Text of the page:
By Dean Midyette
It started with a simple post on Facebook. I think we should march, an invitation to friends from a Hawaiian grandmother. It spread quickly as hundreds of new Facebook pages encouraged thousands of women to sign up to march on Washington.
On Saturday, January 21st they showed up, women and men, girls and boys. Here in British Columbia, they marched in Vancouver and Victoria. In Kelowna and Kamloops. They marched in Castlegar, Prince George, Nanaimo, on Salt Spring and Bowen Islands and in many other communities across our province.
They marched for inclusion and against bigotry. They marched for equal pay and for reproductive rights. They marched for health care, for immigration reform, against religious discrimination and against class boundaries.
They marched, calling for an end to violence against women and for a healthy and respectful world for our children. They marched for LGBTQ rights and for the rights of workers.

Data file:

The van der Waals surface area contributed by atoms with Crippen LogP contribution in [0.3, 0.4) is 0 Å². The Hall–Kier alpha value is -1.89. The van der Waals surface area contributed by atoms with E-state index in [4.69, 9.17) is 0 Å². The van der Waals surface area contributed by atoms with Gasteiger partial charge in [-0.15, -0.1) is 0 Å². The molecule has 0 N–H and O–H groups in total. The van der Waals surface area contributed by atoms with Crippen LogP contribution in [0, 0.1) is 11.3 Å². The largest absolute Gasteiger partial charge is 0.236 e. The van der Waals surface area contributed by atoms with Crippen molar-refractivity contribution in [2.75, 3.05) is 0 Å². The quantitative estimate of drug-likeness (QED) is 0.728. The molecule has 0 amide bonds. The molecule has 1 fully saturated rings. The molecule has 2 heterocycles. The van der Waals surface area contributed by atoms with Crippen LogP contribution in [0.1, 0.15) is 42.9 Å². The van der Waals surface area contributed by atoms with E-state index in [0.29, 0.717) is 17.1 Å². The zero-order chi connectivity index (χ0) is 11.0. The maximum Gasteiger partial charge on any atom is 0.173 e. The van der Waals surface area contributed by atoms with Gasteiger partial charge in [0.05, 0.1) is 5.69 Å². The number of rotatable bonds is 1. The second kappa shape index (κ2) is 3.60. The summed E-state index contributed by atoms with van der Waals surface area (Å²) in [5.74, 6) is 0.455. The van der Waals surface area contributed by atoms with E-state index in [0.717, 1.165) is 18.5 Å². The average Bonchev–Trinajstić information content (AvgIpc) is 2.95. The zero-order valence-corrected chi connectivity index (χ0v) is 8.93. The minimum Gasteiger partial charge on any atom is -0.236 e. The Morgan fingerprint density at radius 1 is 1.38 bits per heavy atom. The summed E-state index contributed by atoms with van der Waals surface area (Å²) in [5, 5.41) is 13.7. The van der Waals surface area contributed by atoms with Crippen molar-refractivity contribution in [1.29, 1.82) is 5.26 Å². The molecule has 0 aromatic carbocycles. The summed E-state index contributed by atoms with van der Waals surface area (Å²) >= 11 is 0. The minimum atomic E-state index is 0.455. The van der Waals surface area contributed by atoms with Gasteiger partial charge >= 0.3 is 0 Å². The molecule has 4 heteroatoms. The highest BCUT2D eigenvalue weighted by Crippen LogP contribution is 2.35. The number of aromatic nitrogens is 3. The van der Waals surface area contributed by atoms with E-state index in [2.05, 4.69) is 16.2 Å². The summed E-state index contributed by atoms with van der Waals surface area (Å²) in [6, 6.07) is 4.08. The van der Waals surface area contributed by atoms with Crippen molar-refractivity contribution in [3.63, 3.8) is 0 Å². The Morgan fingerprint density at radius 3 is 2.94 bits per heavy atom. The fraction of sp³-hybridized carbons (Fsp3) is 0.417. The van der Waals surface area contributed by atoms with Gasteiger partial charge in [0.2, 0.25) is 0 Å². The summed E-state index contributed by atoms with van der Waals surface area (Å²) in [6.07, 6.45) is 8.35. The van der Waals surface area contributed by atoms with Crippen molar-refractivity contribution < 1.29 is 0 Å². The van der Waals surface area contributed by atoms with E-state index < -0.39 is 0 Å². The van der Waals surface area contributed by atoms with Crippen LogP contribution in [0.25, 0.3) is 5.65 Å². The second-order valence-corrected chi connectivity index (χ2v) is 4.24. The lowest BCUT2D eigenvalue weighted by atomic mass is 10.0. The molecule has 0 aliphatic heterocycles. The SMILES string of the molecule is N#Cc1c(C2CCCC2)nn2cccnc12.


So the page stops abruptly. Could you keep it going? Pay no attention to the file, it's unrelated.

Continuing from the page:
They marched in Australia and South Africa. They marched in cities throughout Europe, in India, Saudi Arabia, South Korea, Iceland, and Iraq. In over 75 countries around the world they marched.
They marched to express their fundamental freedoms, the freedom to express oneself, the freedom to worship without fear of retribution or discrimination, the freedom to assemble peacefully and to associate with whomever they wish.
They marched in over 200 cities across the United States. Over a quarter of a million marched in New York City, over half a million marched in Washington, DC and over three quarters of a million marched in Los Angeles. In all, over 3.7 million people in America marched. Worldwide, the number of marchers surpassed 6 million.
They marched for freedom and for democracy. They marched because womens rights are human rights.